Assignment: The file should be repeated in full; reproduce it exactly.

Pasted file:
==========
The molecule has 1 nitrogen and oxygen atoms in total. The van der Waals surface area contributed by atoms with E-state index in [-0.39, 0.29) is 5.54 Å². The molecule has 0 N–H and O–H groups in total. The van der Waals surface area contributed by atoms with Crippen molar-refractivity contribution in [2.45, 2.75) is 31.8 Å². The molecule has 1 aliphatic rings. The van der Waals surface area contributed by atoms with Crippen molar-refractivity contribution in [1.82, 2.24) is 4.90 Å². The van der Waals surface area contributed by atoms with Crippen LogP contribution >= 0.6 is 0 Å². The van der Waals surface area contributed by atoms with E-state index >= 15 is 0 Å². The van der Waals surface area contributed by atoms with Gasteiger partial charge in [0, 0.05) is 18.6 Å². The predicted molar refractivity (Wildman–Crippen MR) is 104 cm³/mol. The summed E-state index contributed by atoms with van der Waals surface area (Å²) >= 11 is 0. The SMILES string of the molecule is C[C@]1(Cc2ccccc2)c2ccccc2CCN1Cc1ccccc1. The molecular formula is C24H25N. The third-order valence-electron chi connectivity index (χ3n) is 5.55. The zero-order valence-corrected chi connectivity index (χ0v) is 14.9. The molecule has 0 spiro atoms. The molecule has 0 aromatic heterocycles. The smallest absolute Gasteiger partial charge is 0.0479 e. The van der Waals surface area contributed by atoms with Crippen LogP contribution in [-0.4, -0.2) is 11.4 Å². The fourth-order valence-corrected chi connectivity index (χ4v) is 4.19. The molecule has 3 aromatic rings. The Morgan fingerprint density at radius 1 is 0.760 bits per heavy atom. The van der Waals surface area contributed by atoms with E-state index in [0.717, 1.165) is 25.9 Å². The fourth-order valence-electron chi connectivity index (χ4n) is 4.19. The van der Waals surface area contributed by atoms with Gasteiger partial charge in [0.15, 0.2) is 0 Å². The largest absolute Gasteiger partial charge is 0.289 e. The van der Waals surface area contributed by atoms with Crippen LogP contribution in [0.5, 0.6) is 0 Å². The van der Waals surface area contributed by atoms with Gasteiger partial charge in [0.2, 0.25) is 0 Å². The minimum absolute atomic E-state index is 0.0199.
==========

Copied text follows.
The molecule has 1 nitrogen and oxygen atoms in total. The van der Waals surface area contributed by atoms with E-state index in [-0.39, 0.29) is 5.54 Å². The molecule has 0 N–H and O–H groups in total. The van der Waals surface area contributed by atoms with Crippen molar-refractivity contribution in [2.45, 2.75) is 31.8 Å². The molecule has 1 aliphatic rings. The van der Waals surface area contributed by atoms with Crippen molar-refractivity contribution in [1.82, 2.24) is 4.90 Å². The van der Waals surface area contributed by atoms with Crippen LogP contribution >= 0.6 is 0 Å². The van der Waals surface area contributed by atoms with E-state index >= 15 is 0 Å². The van der Waals surface area contributed by atoms with Gasteiger partial charge in [0, 0.05) is 18.6 Å². The predicted molar refractivity (Wildman–Crippen MR) is 104 cm³/mol. The summed E-state index contributed by atoms with van der Waals surface area (Å²) >= 11 is 0. The SMILES string of the molecule is C[C@]1(Cc2ccccc2)c2ccccc2CCN1Cc1ccccc1. The molecular formula is C24H25N. The third-order valence-electron chi connectivity index (χ3n) is 5.55. The zero-order valence-corrected chi connectivity index (χ0v) is 14.9. The molecule has 0 spiro atoms. The molecule has 0 aromatic heterocycles. The smallest absolute Gasteiger partial charge is 0.0479 e. The van der Waals surface area contributed by atoms with Crippen LogP contribution in [-0.4, -0.2) is 11.4 Å². The fourth-order valence-corrected chi connectivity index (χ4v) is 4.19. The molecule has 3 aromatic rings. The Morgan fingerprint density at radius 1 is 0.760 bits per heavy atom. The van der Waals surface area contributed by atoms with E-state index in [0.717, 1.165) is 25.9 Å². The fourth-order valence-electron chi connectivity index (χ4n) is 4.19. The van der Waals surface area contributed by atoms with Gasteiger partial charge in [0.15, 0.2) is 0 Å². The largest absolute Gasteiger partial charge is 0.289 e. The van der Waals surface area contributed by atoms with Crippen LogP contribution in [0.5, 0.6) is 0 Å². The van der Waals surface area contributed by atoms with Gasteiger partial charge in [0.2, 0.25) is 0 Å². The minimum absolute atomic E-state index is 0.0199.